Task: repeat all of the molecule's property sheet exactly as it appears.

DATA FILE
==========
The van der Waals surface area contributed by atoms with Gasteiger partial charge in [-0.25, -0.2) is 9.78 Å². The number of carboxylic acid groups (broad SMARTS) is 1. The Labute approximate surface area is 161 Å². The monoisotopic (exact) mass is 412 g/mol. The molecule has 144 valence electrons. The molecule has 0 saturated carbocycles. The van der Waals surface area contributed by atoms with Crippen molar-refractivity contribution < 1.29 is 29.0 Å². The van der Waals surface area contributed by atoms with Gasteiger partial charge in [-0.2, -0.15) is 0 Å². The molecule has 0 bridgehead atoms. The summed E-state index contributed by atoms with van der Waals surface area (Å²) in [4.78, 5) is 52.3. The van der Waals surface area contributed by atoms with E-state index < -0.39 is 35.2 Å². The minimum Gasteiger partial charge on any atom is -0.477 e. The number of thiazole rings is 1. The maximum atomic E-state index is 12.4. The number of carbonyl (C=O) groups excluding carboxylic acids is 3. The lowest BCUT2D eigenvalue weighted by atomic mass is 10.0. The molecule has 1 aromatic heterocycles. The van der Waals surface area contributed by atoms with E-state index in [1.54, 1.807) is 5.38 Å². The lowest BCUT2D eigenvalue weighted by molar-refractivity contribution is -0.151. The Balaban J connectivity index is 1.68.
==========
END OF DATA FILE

The van der Waals surface area contributed by atoms with Gasteiger partial charge in [-0.25, -0.2) is 9.78 Å². The number of carboxylic acid groups (broad SMARTS) is 1. The Labute approximate surface area is 161 Å². The monoisotopic (exact) mass is 412 g/mol. The molecule has 144 valence electrons. The molecule has 0 saturated carbocycles. The van der Waals surface area contributed by atoms with Crippen molar-refractivity contribution < 1.29 is 29.0 Å². The van der Waals surface area contributed by atoms with Gasteiger partial charge in [-0.2, -0.15) is 0 Å². The molecule has 0 bridgehead atoms. The summed E-state index contributed by atoms with van der Waals surface area (Å²) in [4.78, 5) is 52.3. The van der Waals surface area contributed by atoms with E-state index < -0.39 is 35.2 Å². The minimum Gasteiger partial charge on any atom is -0.477 e. The number of thiazole rings is 1. The maximum atomic E-state index is 12.4. The number of carbonyl (C=O) groups excluding carboxylic acids is 3. The lowest BCUT2D eigenvalue weighted by atomic mass is 10.0. The molecule has 1 aromatic heterocycles. The van der Waals surface area contributed by atoms with E-state index in [1.54, 1.807) is 5.38 Å². The lowest BCUT2D eigenvalue weighted by molar-refractivity contribution is -0.151. The Balaban J connectivity index is 1.68.